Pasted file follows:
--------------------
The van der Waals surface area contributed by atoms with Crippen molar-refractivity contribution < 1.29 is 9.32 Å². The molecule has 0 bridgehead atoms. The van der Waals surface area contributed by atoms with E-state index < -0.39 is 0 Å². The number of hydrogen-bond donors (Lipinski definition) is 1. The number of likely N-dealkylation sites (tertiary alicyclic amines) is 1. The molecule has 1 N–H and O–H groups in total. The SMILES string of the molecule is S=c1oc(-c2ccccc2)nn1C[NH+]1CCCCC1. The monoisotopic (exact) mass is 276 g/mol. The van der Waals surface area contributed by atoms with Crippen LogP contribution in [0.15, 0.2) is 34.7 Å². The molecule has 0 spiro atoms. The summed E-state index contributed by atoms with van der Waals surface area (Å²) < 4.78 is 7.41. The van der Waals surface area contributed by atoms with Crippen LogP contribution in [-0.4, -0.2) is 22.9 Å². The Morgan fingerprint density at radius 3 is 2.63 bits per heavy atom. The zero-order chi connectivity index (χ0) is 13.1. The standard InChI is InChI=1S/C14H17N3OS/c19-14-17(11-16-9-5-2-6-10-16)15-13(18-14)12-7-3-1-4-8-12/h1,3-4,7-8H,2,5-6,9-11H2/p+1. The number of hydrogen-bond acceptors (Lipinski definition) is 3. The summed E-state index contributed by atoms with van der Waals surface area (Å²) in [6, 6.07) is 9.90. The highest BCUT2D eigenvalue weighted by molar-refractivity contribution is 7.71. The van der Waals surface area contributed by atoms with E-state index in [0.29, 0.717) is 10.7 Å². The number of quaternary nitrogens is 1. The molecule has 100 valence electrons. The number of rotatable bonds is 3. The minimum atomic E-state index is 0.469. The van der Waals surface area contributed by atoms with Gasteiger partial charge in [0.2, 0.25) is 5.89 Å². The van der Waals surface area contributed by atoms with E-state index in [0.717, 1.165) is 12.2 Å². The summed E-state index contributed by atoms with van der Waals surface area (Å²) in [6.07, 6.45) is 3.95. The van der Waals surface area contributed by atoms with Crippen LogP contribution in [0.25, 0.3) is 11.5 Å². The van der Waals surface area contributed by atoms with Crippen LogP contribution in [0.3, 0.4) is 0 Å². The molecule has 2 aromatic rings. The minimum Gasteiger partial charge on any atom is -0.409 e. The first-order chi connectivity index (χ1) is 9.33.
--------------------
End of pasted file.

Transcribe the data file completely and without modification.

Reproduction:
The van der Waals surface area contributed by atoms with Crippen molar-refractivity contribution < 1.29 is 9.32 Å². The molecule has 0 bridgehead atoms. The van der Waals surface area contributed by atoms with E-state index < -0.39 is 0 Å². The number of hydrogen-bond donors (Lipinski definition) is 1. The number of likely N-dealkylation sites (tertiary alicyclic amines) is 1. The molecule has 1 N–H and O–H groups in total. The SMILES string of the molecule is S=c1oc(-c2ccccc2)nn1C[NH+]1CCCCC1. The monoisotopic (exact) mass is 276 g/mol. The van der Waals surface area contributed by atoms with Crippen LogP contribution in [0.15, 0.2) is 34.7 Å². The molecule has 0 spiro atoms. The summed E-state index contributed by atoms with van der Waals surface area (Å²) < 4.78 is 7.41. The van der Waals surface area contributed by atoms with Crippen LogP contribution in [-0.4, -0.2) is 22.9 Å². The Morgan fingerprint density at radius 3 is 2.63 bits per heavy atom. The zero-order chi connectivity index (χ0) is 13.1. The standard InChI is InChI=1S/C14H17N3OS/c19-14-17(11-16-9-5-2-6-10-16)15-13(18-14)12-7-3-1-4-8-12/h1,3-4,7-8H,2,5-6,9-11H2/p+1. The number of hydrogen-bond acceptors (Lipinski definition) is 3. The summed E-state index contributed by atoms with van der Waals surface area (Å²) in [6, 6.07) is 9.90. The highest BCUT2D eigenvalue weighted by molar-refractivity contribution is 7.71. The van der Waals surface area contributed by atoms with E-state index in [0.29, 0.717) is 10.7 Å². The number of quaternary nitrogens is 1. The molecule has 100 valence electrons. The number of rotatable bonds is 3. The minimum atomic E-state index is 0.469. The van der Waals surface area contributed by atoms with Gasteiger partial charge in [0.2, 0.25) is 5.89 Å². The van der Waals surface area contributed by atoms with E-state index in [0.717, 1.165) is 12.2 Å². The summed E-state index contributed by atoms with van der Waals surface area (Å²) in [6.07, 6.45) is 3.95. The van der Waals surface area contributed by atoms with Crippen LogP contribution in [0.25, 0.3) is 11.5 Å². The van der Waals surface area contributed by atoms with Crippen LogP contribution in [0.3, 0.4) is 0 Å². The molecule has 2 aromatic rings. The minimum Gasteiger partial charge on any atom is -0.409 e. The first-order chi connectivity index (χ1) is 9.33.